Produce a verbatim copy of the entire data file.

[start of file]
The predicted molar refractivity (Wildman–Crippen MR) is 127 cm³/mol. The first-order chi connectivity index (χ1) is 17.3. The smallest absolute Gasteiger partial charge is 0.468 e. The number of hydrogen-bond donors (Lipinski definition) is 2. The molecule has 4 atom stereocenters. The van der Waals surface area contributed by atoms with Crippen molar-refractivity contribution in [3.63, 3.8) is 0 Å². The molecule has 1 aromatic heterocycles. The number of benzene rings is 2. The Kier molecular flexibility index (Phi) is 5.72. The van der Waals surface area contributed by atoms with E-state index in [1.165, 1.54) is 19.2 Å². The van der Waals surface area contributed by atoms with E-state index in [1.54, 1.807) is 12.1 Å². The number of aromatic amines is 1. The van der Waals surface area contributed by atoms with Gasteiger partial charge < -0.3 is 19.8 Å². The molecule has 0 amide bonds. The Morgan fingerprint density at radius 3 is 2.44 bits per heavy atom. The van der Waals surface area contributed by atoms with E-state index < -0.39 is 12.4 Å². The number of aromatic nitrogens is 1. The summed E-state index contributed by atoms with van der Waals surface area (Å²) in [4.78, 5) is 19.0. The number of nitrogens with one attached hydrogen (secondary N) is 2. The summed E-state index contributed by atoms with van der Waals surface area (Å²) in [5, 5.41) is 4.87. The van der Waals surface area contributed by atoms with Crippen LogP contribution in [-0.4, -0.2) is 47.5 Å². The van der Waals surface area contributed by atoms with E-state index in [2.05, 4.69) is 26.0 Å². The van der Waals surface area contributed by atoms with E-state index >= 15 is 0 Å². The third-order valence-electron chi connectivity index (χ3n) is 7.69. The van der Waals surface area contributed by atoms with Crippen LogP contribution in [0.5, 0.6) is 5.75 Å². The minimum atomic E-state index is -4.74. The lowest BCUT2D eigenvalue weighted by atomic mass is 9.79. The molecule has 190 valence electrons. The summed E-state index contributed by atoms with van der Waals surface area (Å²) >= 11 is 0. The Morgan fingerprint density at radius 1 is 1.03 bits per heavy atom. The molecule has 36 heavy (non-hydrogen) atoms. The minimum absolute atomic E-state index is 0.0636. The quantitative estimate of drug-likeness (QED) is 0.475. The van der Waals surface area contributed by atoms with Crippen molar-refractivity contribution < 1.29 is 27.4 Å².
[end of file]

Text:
The predicted molar refractivity (Wildman–Crippen MR) is 127 cm³/mol. The first-order chi connectivity index (χ1) is 17.3. The smallest absolute Gasteiger partial charge is 0.468 e. The number of hydrogen-bond donors (Lipinski definition) is 2. The molecule has 4 atom stereocenters. The van der Waals surface area contributed by atoms with Crippen molar-refractivity contribution in [3.63, 3.8) is 0 Å². The molecule has 1 aromatic heterocycles. The number of benzene rings is 2. The Kier molecular flexibility index (Phi) is 5.72. The van der Waals surface area contributed by atoms with E-state index in [1.165, 1.54) is 19.2 Å². The van der Waals surface area contributed by atoms with E-state index in [1.54, 1.807) is 12.1 Å². The number of aromatic amines is 1. The van der Waals surface area contributed by atoms with Gasteiger partial charge < -0.3 is 19.8 Å². The molecule has 0 amide bonds. The Morgan fingerprint density at radius 3 is 2.44 bits per heavy atom. The van der Waals surface area contributed by atoms with E-state index < -0.39 is 12.4 Å². The number of aromatic nitrogens is 1. The summed E-state index contributed by atoms with van der Waals surface area (Å²) in [4.78, 5) is 19.0. The number of nitrogens with one attached hydrogen (secondary N) is 2. The summed E-state index contributed by atoms with van der Waals surface area (Å²) in [5, 5.41) is 4.87. The van der Waals surface area contributed by atoms with Crippen LogP contribution in [-0.4, -0.2) is 47.5 Å². The van der Waals surface area contributed by atoms with E-state index in [2.05, 4.69) is 26.0 Å². The van der Waals surface area contributed by atoms with E-state index >= 15 is 0 Å². The third-order valence-electron chi connectivity index (χ3n) is 7.69. The van der Waals surface area contributed by atoms with Crippen LogP contribution in [0.5, 0.6) is 5.75 Å². The minimum atomic E-state index is -4.74. The lowest BCUT2D eigenvalue weighted by atomic mass is 9.79. The molecule has 190 valence electrons. The summed E-state index contributed by atoms with van der Waals surface area (Å²) >= 11 is 0. The Morgan fingerprint density at radius 1 is 1.03 bits per heavy atom. The molecule has 36 heavy (non-hydrogen) atoms. The minimum absolute atomic E-state index is 0.0636. The quantitative estimate of drug-likeness (QED) is 0.475. The van der Waals surface area contributed by atoms with Crippen molar-refractivity contribution < 1.29 is 27.4 Å².